New Content Added: To update the content we have added Domestic Violence information found at the end of the Table of Contents.
this track, we will be discussing unexplained physical symptoms that battered women often report experiencing.
Have you found, like I, that many battered women will report
various physical ailments ranging from high blood pressure, to asthmatic attacks,
to skin irritations, all of which are non-related to the abuse she is experiencing?
This may occur in conjunction with thoughts of leaving or be a causative factor
in making the decision to leave. Do these symptoms sound like possible forms of
a Somatoform Disorder to you? As you know, Somatoform Disorders are characterized
by isolated and unexplained physical symptoms that seem to have no physiological
Here is how I worked through a possible Somatoform Disorder
with Jessica. Jessica, a 22-year-old student in her final year of college, first
came to me with a stutter she had been experiencing for two days. In her Tuesday
Women's Issues class, each student had to speak on the topic of sexual molestation.
Jessica stated, "When it was my turn to talk, I had such a pr-pr-pro-pro-difficult
time talking I had to give up." It appeared Jessica had substituted the word
difficult for the word problem to stop the stuttering. In addition to the onset
of her stuttering, Jessica had also been suffering from severe stomach aches for
several months. After several trips to the hospital, MRIs and extensive tests
Jessica was told there was nothing physically wrong with her.
felt Jessica's stuttering may have had an antecedent of abuse. As you know, for
many battered women, these physical problems occur automatically on a physiological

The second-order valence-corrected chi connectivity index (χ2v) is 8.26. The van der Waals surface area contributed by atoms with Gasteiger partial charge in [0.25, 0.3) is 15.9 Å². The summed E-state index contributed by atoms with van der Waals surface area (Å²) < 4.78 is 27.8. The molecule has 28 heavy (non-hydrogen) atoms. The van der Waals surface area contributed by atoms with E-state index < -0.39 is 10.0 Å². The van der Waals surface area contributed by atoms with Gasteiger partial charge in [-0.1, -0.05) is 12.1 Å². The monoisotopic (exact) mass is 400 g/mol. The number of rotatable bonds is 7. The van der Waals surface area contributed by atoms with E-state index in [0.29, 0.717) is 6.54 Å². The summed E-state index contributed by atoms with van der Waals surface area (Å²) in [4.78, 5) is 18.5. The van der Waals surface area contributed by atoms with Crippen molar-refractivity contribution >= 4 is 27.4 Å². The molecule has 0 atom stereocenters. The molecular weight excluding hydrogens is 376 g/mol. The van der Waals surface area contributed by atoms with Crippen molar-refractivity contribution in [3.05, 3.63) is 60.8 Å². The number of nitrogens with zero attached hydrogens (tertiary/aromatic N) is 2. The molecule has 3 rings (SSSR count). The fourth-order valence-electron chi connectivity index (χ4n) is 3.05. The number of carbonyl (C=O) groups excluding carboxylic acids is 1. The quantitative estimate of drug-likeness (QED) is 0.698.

level without any trace of consciousness. In fact, it is almost impossible for
these women to connect their physical symptoms with their emotions about their
abuse. As with Jessica, the origin of the physical symptoms was thoroughly masked
in her subconscious.
Three-step Contextualization Method
With clients like Jessica, I like to
use a Three-step Contextualization Method to help reveal the causes of
her unexplained symptoms.
Step #1. For me, as is the case probably
for you, the first step is to look at the battered woman's symptoms contextually.
Jessica stated, "About two months ago my boyfriend Eric and I started to
a-a-argue a lot, and he got r-r-r-really mean."
Step #2. Once I became aware of the context of the problem, is your second step, like mine,
to connect the problem with the events that took place at the time the symptoms
began? Jessica stated, "The first stomach ache was awful
I think it
happened right after a really bad night with Eric. He wanted to ha-ha-have s-sex,
but we were going to bed and I was really tired and said no. I woke up later that
night with him on to-to-top of me in the bed forcing me to have sex with him."
Step #3. As you know, once the battered woman has connected her symptoms
with the events, she can begin developing coping strategies to overcome the symptoms.
Why is it some battered clients develop a Somatoform Disorder
and others do not? What are the Risk Factors that may predispose a client of yours
to this disorder?
6 Risk Factors
Let's look at six of these Risk Factors.
Risk Behavior #1 - Compartmentalization
Many aspects of the battered woman's
life might be kept apart from other aspects. This may have caused Jessica to appear
as two separate people at school and with Eric. As you know, battered women are
often well-adjusted at work, but meek and passive at home with their abuser to